My dentist said I needed a crown.. and I was like, I know right?

What are Dental Crowns and Tooth Bridges?

Both crowns and most bridges are fixed prosthetic devices. Unlike removable devices such as dentures, which you can take out and clean daily, crowns and bridges are cemented onto existing teeth or implants, and can only be removed by a dentist. 

In the past, metal based crowns with porcelain layered over them were all the rage, At our office we do exclusively solid porcelain crowns and bridges with absolutely no metal. Why? It's been shown that over time, the layered porcelain chips away and the metal base begins to show through in an unsightly way. Not to mention, chipped porcelain can be abrasive for the soft tissues in your mouth and can retain plaque.

How do Crowns Work?

A crown is used to entirely cover or "cap" a damaged tooth. Besides strengthening a damaged tooth, a crown can be used to improve its appearance, shape or alignment. A crown can also be placed on top of an implant to provide a tooth-like shape and structure for function. 

There are a number of different types of materials used for crowns. As mentioned earlier, we stick to the ones that are esthetic and strong. While traditionally, patients receiving crowns or bridges would have to wait several weeks to receive their restorations, we are among the less than 4% of dentists nationally that make your crown in one visit. Impression material is a thing of the past at brush. At our office, we use a digital scanner to take thousands of pictures of your teeth and we then design the perfect fitting crown chairside. We send this design to be milled out of our 3-D device and your crown or bridge is ready within less than 2 hours. 

We recommend crowns in the following instances:

  • Replace a large filling when there isn't enough tooth remaining

  • Protect a weak tooth from fracturing

  • Restore a fractured tooth

  • Attach a bridge

  • Cover a dental implant

  • Cover a discolored or poorly shaped tooth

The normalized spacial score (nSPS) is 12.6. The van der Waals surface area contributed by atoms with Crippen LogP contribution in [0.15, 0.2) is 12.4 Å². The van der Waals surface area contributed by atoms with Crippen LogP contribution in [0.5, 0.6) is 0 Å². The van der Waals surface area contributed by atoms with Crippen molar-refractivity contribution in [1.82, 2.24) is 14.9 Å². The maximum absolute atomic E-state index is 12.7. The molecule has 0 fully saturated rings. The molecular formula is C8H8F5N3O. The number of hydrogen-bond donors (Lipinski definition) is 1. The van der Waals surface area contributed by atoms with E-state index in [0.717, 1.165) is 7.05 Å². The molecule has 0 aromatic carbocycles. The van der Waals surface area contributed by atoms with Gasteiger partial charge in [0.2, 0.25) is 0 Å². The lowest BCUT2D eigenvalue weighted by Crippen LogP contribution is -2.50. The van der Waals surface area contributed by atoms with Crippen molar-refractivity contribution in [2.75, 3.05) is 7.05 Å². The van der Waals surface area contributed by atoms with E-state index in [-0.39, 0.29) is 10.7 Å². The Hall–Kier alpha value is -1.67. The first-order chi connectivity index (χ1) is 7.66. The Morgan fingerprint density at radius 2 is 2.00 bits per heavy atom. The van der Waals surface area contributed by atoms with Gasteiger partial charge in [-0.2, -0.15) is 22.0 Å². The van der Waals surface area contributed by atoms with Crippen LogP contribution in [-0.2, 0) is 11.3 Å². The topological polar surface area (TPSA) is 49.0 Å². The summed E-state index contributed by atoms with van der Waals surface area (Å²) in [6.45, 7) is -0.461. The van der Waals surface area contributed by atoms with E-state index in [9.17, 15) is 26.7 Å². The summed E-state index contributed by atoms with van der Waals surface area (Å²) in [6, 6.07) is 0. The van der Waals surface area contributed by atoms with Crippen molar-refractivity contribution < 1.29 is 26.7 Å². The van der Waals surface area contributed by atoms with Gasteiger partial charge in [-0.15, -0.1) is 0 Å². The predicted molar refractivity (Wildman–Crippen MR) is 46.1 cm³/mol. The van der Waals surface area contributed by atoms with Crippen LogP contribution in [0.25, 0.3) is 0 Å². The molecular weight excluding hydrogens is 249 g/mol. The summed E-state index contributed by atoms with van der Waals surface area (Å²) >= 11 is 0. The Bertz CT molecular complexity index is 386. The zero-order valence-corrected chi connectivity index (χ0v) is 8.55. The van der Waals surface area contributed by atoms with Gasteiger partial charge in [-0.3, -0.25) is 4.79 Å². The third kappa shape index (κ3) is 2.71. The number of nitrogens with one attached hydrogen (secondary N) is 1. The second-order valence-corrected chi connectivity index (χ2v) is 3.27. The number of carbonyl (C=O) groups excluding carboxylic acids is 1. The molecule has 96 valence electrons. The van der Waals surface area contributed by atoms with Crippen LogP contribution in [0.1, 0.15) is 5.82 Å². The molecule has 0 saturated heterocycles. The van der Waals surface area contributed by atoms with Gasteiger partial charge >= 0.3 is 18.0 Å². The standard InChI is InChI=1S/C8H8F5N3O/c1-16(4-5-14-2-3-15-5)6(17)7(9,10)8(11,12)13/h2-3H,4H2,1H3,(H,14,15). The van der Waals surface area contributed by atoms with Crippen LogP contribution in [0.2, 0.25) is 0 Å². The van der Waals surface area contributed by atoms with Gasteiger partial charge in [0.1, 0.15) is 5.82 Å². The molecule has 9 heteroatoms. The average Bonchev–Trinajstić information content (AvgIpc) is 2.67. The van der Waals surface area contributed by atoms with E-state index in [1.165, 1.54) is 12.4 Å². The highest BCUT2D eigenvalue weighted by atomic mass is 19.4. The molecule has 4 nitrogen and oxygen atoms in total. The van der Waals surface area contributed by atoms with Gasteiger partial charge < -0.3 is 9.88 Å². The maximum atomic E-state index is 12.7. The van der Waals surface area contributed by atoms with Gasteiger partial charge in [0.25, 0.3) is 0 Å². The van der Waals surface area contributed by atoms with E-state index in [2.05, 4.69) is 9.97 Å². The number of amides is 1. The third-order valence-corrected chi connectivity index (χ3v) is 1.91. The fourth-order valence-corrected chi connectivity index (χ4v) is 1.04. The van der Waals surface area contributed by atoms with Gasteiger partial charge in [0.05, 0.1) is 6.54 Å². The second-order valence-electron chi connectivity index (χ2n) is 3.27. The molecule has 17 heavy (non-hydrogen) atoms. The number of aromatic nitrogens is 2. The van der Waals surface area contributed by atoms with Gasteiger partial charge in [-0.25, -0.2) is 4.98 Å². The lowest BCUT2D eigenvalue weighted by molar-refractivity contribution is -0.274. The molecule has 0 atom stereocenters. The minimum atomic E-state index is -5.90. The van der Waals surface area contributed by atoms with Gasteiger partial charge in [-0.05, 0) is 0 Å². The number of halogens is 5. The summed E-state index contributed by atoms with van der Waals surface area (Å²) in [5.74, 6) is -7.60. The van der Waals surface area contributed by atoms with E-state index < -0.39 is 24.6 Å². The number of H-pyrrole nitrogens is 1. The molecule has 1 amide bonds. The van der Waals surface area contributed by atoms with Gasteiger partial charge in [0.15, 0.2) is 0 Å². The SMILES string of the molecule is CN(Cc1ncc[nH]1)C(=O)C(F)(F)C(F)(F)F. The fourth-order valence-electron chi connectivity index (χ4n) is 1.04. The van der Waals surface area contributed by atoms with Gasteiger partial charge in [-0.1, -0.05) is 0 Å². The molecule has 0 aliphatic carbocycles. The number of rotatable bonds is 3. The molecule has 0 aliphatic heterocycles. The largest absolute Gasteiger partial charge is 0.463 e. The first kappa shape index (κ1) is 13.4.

• Cover a tooth that has had root canal treatment

How do Bridges Work?

A bridge may be recommended if you're missing one or more teeth. Gaps left by missing teeth eventually cause the remaining teeth to rotate or shift into the empty spaces, resulting in a bad bite. The imbalance caused by missing teeth can also lead to gum disease and temporomandibular joint (TMJ) disorders.

Bridges are commonly used to replace one or more missing teeth. They span the space where the teeth are missing. Bridges are cemented to the natural teeth or implants surrounding the empty space. These teeth, called abutments, serve as anchors for the bridge. A replacement tooth, called a pontic, is attached to the crowns that cover the abutments. As with crowns, you have a choice of materials for bridges. Your dentist can help you decide which to use, based on the location of the missing tooth (or teeth), its function, aesthetic considerations and cost. Porcelain or ceramic bridges can be matched to the color of your natural teeth.

How are Crowns and Bridges Made?

Before either a crown or a bridge can be made, the tooth (or teeth) must be reduced in size so that the crown or bridge will fit over it properly. After reducing the tooth/teeth, we will take a digital scan and use our computer technology to determine an exact shade match. Using the images obtained in the digital scan we design a restoration that will provide harmony to your bite.

How Long do Crowns and Bridges Last?

While crowns and bridges can last a lifetime, they do sometimes come loose or fall out. The most important step you can take to ensure the longevity of your crown or bridge is to practice good oral hygiene. A bridge can lose its support if the teeth or bone holding it in place are damaged by dental disease. Keep your gums and teeth healthy by Brushing with fluoride toothpaste twice a day and flossing daily. Also see your dentist and hygienist regularly for checkups and professional cleanings.

To prevent damage to your new crown or bridge, avoid chewing hard foods, ice or other hard objects.


Sara Mahmood